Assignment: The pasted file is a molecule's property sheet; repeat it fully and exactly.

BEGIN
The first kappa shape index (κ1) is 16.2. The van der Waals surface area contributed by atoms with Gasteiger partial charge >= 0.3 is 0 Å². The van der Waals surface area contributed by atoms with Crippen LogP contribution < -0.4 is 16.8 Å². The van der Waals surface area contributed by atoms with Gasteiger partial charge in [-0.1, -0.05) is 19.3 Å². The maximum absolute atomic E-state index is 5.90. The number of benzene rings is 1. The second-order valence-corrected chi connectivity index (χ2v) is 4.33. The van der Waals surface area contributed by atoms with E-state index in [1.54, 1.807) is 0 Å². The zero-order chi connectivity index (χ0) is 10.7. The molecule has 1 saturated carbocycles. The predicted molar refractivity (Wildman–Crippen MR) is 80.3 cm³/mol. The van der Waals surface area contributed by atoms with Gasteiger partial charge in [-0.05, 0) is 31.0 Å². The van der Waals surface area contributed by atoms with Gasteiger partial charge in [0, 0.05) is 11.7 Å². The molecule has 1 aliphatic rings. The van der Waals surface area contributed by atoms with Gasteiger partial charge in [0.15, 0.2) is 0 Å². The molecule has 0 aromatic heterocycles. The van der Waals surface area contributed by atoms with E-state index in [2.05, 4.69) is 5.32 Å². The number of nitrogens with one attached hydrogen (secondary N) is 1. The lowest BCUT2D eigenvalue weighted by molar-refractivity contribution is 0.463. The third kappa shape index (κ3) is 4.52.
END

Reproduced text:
The first kappa shape index (κ1) is 16.2. The van der Waals surface area contributed by atoms with Gasteiger partial charge >= 0.3 is 0 Å². The van der Waals surface area contributed by atoms with Crippen LogP contribution < -0.4 is 16.8 Å². The van der Waals surface area contributed by atoms with Gasteiger partial charge in [-0.1, -0.05) is 19.3 Å². The maximum absolute atomic E-state index is 5.90. The number of benzene rings is 1. The second-order valence-corrected chi connectivity index (χ2v) is 4.33. The van der Waals surface area contributed by atoms with E-state index in [1.54, 1.807) is 0 Å². The zero-order chi connectivity index (χ0) is 10.7. The molecule has 1 saturated carbocycles. The predicted molar refractivity (Wildman–Crippen MR) is 80.3 cm³/mol. The van der Waals surface area contributed by atoms with Gasteiger partial charge in [-0.05, 0) is 31.0 Å². The van der Waals surface area contributed by atoms with Gasteiger partial charge in [0, 0.05) is 11.7 Å². The molecule has 1 aliphatic rings. The van der Waals surface area contributed by atoms with Gasteiger partial charge in [0.15, 0.2) is 0 Å². The molecule has 0 aromatic heterocycles. The van der Waals surface area contributed by atoms with E-state index in [2.05, 4.69) is 5.32 Å². The number of nitrogens with one attached hydrogen (secondary N) is 1. The lowest BCUT2D eigenvalue weighted by molar-refractivity contribution is 0.463. The third kappa shape index (κ3) is 4.52.